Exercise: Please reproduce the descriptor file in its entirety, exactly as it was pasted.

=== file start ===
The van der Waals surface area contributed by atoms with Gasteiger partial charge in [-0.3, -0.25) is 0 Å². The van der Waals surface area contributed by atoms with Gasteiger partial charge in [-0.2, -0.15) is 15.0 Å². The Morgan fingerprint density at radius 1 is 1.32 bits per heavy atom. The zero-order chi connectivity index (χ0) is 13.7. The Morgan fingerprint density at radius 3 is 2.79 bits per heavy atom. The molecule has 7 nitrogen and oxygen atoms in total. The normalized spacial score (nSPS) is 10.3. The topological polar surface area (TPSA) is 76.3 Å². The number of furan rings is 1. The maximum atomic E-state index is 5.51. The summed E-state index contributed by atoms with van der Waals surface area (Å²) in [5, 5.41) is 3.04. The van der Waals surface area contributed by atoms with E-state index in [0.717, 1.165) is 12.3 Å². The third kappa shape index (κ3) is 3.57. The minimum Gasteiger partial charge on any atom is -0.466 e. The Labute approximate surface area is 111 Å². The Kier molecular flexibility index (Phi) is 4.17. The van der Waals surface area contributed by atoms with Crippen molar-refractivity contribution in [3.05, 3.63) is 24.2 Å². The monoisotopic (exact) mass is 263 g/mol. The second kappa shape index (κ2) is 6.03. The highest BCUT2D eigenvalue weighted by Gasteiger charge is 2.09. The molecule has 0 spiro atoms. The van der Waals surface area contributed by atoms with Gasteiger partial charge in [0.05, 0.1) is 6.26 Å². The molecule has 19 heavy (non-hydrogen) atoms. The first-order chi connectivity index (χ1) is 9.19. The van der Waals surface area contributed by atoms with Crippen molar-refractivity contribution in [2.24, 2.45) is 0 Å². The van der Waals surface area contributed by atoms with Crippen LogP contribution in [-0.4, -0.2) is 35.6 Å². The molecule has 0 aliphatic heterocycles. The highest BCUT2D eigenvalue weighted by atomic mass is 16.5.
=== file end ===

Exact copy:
The van der Waals surface area contributed by atoms with Gasteiger partial charge in [-0.3, -0.25) is 0 Å². The van der Waals surface area contributed by atoms with Gasteiger partial charge in [-0.2, -0.15) is 15.0 Å². The Morgan fingerprint density at radius 1 is 1.32 bits per heavy atom. The zero-order chi connectivity index (χ0) is 13.7. The Morgan fingerprint density at radius 3 is 2.79 bits per heavy atom. The molecule has 7 nitrogen and oxygen atoms in total. The normalized spacial score (nSPS) is 10.3. The topological polar surface area (TPSA) is 76.3 Å². The number of furan rings is 1. The maximum atomic E-state index is 5.51. The summed E-state index contributed by atoms with van der Waals surface area (Å²) in [5, 5.41) is 3.04. The van der Waals surface area contributed by atoms with E-state index in [0.717, 1.165) is 12.3 Å². The third kappa shape index (κ3) is 3.57. The minimum Gasteiger partial charge on any atom is -0.466 e. The Labute approximate surface area is 111 Å². The Kier molecular flexibility index (Phi) is 4.17. The van der Waals surface area contributed by atoms with Crippen molar-refractivity contribution in [3.05, 3.63) is 24.2 Å². The monoisotopic (exact) mass is 263 g/mol. The second kappa shape index (κ2) is 6.03. The highest BCUT2D eigenvalue weighted by Gasteiger charge is 2.09. The molecule has 0 spiro atoms. The van der Waals surface area contributed by atoms with Gasteiger partial charge in [0.05, 0.1) is 6.26 Å². The molecule has 19 heavy (non-hydrogen) atoms. The first-order chi connectivity index (χ1) is 9.19. The van der Waals surface area contributed by atoms with Crippen molar-refractivity contribution in [2.24, 2.45) is 0 Å². The van der Waals surface area contributed by atoms with Crippen LogP contribution in [-0.4, -0.2) is 35.6 Å². The molecule has 0 aliphatic heterocycles. The highest BCUT2D eigenvalue weighted by atomic mass is 16.5.